Species in the wild exhibit an immense diversity of forms, functions and abundances. To understand this diversity we must consider the processes that have shaped it along with the biological details these processes emerge from. For example, species are often found interacting with other species in an ecological community and these interspecific interactions can lead to a wide variety of ecological and evolutionary processes. The frequency of interspecific interactions across a set of species is determined in part by the abundance of each species. More abundant species tend to interact more often. However, the fluctuations in species abundance is itself determined in part by interspecific interactions. The combination of these two causal pathways creates a feedback loop between the patterns of interspecific interactions among species and the patterns of species abundance. Although classical community ecology has largely focused on studying patterns of diversity through the lense of feedbacks between interspecific interactions and species abundances, much of this work has ignored an important aspect of species. In particular, species are not monolithic entities, but are comprised of diverse sets of individuals. Furthermore, these individuals are characterized by suites of behavioural and morphological traits that mediate the outcomes of interactions with other individuals, including lifetime reproductive output (i.e., fitness). When particular trait values are associated with increased fitness, the species experiences selection for those trait values. If those trait values are also heritable, so that offspring traits resemble parental traits, they will tend to increase in frequency. Hence, interactions among individuals provide building blocks from which both ecological and evolutionary processes emerge. In turn, the evolution of traits mediating interactions can modify the patterns and outcomes of interactions, generating feedbacks between the ecological and evolutionary processes emerging from individual interactions. Thus, to understand the patterns and dynamics of species and the ecological communities they compose, we must consider a holistic framework that treats the evolutionary and ecological responses of species to their interactions as the products of a common underlying phenomenon; interactions among individuals. In this dissertation I introduce a novel mathematical framework rigorously derived from biological first principles that accomplishes this goal. Using this framework to investigate communities of species competing along a resource gradient, I find a positive correlation between the strength of selection and the strength of competition across interacting species pairs. I then apply this framework to study the consequences of coevolutionary races for the stability of mutualistic interactions, demonstrating that the tendency for mutualisms to disintegrate into parasitisms depends on the phenotypic interface of the interaction. Finally, I introduce a new statistical method to measure the strength of coevolution between pairs of species in the wild. Applying this method to two well studied cases, I find support for the role of coevolution in both cases and calculate first ever estimates for the strength of coevolution in the wild. Overall, this work contributes to a coevolutionary theory of community ecology by developing rigorous mathematical tools that embrace the interwoven nature of ecological and evolutionary processes, deriving novel results on the consequences of coevolution in shaping interspecific interactions, and introducing a new statistical method to infer the coevolutionary process from empirical patterns. Future research based on this work may lead to a deeper synthetic understanding of the diverse and dynamical nature of life along with methods to forecast the responses of wild populations to our changing world.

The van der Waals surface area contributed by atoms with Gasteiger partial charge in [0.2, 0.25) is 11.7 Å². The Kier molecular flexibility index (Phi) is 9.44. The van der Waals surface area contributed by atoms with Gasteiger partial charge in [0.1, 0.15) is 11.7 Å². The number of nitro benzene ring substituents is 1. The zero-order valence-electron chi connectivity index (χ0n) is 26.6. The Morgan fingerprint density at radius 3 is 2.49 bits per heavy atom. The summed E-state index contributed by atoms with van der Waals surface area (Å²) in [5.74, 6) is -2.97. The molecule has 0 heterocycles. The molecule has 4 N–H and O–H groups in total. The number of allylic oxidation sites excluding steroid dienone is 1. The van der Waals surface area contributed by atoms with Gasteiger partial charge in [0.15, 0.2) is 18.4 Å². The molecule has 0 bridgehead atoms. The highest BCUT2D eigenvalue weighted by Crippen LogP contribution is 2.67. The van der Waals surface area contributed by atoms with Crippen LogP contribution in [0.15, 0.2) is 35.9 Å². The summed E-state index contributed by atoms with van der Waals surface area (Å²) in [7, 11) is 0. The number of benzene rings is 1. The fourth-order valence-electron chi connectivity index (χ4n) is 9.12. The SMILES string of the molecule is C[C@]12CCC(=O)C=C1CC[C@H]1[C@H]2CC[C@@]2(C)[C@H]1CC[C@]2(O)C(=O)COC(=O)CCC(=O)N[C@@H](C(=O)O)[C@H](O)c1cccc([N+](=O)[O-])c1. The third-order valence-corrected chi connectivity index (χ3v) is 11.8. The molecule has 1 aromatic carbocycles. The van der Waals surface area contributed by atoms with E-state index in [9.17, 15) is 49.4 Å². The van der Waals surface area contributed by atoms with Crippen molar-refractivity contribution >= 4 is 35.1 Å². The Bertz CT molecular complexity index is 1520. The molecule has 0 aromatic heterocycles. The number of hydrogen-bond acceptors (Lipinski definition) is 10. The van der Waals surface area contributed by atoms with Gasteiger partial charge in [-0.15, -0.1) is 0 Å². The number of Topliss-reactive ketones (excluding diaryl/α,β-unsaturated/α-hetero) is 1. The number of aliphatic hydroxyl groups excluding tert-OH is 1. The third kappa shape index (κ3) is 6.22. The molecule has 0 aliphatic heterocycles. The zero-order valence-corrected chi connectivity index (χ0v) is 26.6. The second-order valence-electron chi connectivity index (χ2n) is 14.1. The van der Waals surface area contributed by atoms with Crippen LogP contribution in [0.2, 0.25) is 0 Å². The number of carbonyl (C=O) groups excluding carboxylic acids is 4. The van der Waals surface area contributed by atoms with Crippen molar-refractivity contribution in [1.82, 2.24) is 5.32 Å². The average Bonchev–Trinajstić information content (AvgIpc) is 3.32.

|Advisor:||Nuismer, Scott L.|
|Commitee:||Harmon, Luke J., Hohenlohe, Paul A., Krone, Stephen M.|
|School:||University of Idaho|
|Department:||Bioinformatics & Computational Biology|
|School Location:||United States -- Idaho|
|Source:||DAI-B 82/3(E), Dissertation Abstracts International|
|Keywords:||Coevolution, Community ecology, Diffusion limits, Measure-valued branching processes, Mutualism, Quantitative genetics|
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